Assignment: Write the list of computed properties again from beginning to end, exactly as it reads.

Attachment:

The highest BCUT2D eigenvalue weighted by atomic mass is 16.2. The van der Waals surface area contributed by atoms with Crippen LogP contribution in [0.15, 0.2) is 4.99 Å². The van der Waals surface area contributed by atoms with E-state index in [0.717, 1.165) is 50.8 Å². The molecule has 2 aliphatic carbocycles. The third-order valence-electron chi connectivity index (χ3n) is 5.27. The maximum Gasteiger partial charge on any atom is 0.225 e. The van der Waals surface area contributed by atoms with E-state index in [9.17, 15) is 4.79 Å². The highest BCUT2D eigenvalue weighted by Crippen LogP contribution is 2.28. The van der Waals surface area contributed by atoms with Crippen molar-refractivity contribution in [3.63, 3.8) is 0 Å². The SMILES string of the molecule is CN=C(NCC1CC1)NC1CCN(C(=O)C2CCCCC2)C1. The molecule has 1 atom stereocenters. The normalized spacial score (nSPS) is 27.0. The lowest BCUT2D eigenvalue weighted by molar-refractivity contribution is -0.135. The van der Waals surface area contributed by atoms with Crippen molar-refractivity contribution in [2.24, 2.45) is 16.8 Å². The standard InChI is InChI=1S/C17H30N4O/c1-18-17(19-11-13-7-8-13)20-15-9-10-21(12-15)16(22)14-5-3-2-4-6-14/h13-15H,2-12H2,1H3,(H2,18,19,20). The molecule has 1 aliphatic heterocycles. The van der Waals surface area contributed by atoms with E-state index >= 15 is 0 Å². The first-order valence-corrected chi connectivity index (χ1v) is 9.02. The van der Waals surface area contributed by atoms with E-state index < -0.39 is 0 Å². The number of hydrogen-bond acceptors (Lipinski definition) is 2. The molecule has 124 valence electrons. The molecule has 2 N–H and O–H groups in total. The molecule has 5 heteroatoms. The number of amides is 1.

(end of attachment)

The highest BCUT2D eigenvalue weighted by atomic mass is 16.2. The van der Waals surface area contributed by atoms with Crippen LogP contribution in [0.15, 0.2) is 4.99 Å². The van der Waals surface area contributed by atoms with E-state index in [0.717, 1.165) is 50.8 Å². The molecule has 2 aliphatic carbocycles. The third-order valence-electron chi connectivity index (χ3n) is 5.27. The maximum Gasteiger partial charge on any atom is 0.225 e. The van der Waals surface area contributed by atoms with E-state index in [9.17, 15) is 4.79 Å². The highest BCUT2D eigenvalue weighted by Crippen LogP contribution is 2.28. The van der Waals surface area contributed by atoms with Crippen molar-refractivity contribution in [3.63, 3.8) is 0 Å². The SMILES string of the molecule is CN=C(NCC1CC1)NC1CCN(C(=O)C2CCCCC2)C1. The molecule has 1 atom stereocenters. The normalized spacial score (nSPS) is 27.0. The lowest BCUT2D eigenvalue weighted by molar-refractivity contribution is -0.135. The van der Waals surface area contributed by atoms with Crippen molar-refractivity contribution in [2.24, 2.45) is 16.8 Å². The standard InChI is InChI=1S/C17H30N4O/c1-18-17(19-11-13-7-8-13)20-15-9-10-21(12-15)16(22)14-5-3-2-4-6-14/h13-15H,2-12H2,1H3,(H2,18,19,20). The molecule has 1 aliphatic heterocycles. The van der Waals surface area contributed by atoms with E-state index >= 15 is 0 Å². The first-order valence-corrected chi connectivity index (χ1v) is 9.02. The van der Waals surface area contributed by atoms with E-state index < -0.39 is 0 Å². The number of hydrogen-bond acceptors (Lipinski definition) is 2. The molecule has 124 valence electrons. The molecule has 2 N–H and O–H groups in total. The molecule has 5 heteroatoms. The number of amides is 1.